Trick-Taking Card Games

Consider one round of a four-player trick-taking card game with no trumps and no breakages (for instance, if hearts did not need to be broken in Hearts). (That is, players must follow suit of the first card played in the trick unless they can’t.) How many of the 52! orderings of cards represent a legal order in which the cards could be played in the round?

To provide examples, any ordering that starts

6♣,K♣,Q♢,10♣,A♣,J♣,3♣,K♢,…

is illegal, as [6♣,K♣,Q♢,10♣] constitutes the first trick, and thus the player who played the K♣ starts the next trick, and thus the player after them has broken the rules as they clearly have at least one club (the J♣ they played this trick) that they did not play last trick (where they played a Q♢), but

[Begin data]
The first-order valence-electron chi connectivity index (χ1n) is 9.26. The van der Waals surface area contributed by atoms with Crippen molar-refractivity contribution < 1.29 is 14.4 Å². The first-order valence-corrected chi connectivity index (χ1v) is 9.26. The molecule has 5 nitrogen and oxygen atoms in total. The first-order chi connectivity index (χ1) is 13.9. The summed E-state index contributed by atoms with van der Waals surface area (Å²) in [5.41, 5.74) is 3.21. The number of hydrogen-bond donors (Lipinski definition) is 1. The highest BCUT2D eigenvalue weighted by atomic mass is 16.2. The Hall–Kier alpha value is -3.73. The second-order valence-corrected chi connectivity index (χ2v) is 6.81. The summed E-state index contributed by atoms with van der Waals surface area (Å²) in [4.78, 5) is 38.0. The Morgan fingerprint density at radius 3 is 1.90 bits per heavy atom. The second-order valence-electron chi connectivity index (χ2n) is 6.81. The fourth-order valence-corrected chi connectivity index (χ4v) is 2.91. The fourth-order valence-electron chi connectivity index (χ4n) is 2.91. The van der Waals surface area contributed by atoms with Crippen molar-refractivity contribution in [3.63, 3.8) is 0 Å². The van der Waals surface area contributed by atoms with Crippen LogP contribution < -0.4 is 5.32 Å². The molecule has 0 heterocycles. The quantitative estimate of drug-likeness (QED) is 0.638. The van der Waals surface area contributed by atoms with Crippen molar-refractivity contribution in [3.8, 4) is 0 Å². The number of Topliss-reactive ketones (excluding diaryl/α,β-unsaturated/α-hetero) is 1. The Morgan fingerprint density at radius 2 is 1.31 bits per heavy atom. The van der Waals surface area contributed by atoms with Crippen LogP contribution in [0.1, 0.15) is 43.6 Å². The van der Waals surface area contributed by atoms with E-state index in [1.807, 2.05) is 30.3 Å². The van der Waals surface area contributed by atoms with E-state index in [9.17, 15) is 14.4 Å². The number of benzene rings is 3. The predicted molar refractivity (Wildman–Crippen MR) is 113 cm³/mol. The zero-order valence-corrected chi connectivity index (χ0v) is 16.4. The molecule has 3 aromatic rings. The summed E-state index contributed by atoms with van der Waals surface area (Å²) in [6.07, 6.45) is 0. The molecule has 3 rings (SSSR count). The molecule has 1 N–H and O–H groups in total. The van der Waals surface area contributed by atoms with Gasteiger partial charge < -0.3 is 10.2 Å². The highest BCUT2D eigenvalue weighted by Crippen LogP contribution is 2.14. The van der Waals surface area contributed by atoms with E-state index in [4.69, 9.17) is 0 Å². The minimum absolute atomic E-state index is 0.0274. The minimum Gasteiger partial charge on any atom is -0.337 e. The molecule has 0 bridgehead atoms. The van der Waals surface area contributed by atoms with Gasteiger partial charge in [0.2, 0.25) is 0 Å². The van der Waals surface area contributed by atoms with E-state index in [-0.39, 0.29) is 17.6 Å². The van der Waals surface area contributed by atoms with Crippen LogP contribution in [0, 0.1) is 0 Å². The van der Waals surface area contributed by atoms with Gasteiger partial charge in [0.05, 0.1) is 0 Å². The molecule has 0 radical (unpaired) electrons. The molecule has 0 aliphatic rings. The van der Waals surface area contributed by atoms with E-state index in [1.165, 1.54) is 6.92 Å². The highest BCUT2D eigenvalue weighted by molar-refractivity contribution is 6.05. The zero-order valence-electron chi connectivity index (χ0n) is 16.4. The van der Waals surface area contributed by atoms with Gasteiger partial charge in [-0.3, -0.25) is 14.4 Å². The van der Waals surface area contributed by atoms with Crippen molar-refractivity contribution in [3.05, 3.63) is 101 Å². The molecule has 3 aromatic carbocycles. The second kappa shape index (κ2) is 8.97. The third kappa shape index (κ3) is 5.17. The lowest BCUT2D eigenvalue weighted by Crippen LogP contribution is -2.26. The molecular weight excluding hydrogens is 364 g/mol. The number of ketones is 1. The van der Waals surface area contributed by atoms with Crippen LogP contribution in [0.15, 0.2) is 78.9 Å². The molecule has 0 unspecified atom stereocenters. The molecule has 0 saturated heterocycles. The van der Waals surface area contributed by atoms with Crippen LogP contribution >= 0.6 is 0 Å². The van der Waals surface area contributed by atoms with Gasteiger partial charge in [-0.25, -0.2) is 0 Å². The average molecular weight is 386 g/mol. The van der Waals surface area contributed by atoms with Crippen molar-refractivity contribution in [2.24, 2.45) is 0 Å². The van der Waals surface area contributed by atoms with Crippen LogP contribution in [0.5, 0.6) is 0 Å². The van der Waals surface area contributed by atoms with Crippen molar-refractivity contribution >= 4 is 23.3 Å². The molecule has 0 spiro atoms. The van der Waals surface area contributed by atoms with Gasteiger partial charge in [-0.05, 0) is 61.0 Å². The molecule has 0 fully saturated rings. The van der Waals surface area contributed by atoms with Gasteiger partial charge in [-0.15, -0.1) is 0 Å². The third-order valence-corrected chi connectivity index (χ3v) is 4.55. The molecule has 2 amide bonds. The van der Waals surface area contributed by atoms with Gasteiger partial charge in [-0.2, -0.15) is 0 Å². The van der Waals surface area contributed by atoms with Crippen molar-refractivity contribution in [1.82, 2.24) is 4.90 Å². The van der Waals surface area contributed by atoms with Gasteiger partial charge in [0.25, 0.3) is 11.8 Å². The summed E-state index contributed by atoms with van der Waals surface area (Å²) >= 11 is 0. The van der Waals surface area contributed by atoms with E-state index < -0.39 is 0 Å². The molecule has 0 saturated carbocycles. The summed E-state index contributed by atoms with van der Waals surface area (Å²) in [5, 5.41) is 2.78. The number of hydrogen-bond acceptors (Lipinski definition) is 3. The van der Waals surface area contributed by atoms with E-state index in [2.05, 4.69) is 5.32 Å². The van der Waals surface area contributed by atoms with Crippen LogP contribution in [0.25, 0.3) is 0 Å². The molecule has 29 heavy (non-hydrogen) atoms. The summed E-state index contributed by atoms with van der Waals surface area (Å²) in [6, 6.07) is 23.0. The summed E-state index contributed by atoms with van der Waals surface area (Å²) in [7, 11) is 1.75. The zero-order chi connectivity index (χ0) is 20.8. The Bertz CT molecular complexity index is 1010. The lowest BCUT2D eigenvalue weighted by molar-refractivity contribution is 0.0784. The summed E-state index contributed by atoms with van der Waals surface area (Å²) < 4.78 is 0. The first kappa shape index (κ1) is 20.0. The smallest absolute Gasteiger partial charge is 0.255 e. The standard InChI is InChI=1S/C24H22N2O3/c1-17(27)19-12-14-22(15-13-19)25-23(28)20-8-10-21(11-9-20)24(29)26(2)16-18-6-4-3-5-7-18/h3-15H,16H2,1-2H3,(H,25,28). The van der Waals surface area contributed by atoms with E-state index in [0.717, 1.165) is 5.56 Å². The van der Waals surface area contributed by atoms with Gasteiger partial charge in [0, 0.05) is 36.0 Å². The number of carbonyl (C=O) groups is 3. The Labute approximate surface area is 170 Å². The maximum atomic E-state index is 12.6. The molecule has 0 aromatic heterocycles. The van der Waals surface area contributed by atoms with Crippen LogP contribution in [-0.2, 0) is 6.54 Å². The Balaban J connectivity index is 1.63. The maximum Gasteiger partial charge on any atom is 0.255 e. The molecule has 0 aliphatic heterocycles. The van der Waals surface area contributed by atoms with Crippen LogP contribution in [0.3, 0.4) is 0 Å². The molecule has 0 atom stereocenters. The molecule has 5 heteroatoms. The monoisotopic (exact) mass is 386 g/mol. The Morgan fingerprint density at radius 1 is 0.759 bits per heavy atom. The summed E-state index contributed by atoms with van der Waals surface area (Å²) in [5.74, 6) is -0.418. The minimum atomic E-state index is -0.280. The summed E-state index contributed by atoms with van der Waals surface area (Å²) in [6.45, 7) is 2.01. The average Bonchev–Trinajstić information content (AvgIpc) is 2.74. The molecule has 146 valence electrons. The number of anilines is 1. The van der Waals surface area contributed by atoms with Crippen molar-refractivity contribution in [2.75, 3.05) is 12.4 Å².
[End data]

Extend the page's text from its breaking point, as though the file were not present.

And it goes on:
2♣,2♢,2♡,2♠,3♣,3♢,3♡,3♠,4♣,4♢,4♡,4♠,…,A♣,A♢,A♡,A♠

is, as it turns out in this case the four parties were each dealt all the cards of one suit, and thus subsequent players will never be able to follow suit of the first player.

Here are some ideas for extensions: have a trump suit, have a breakage rule, have both, solve this for Napoleon.

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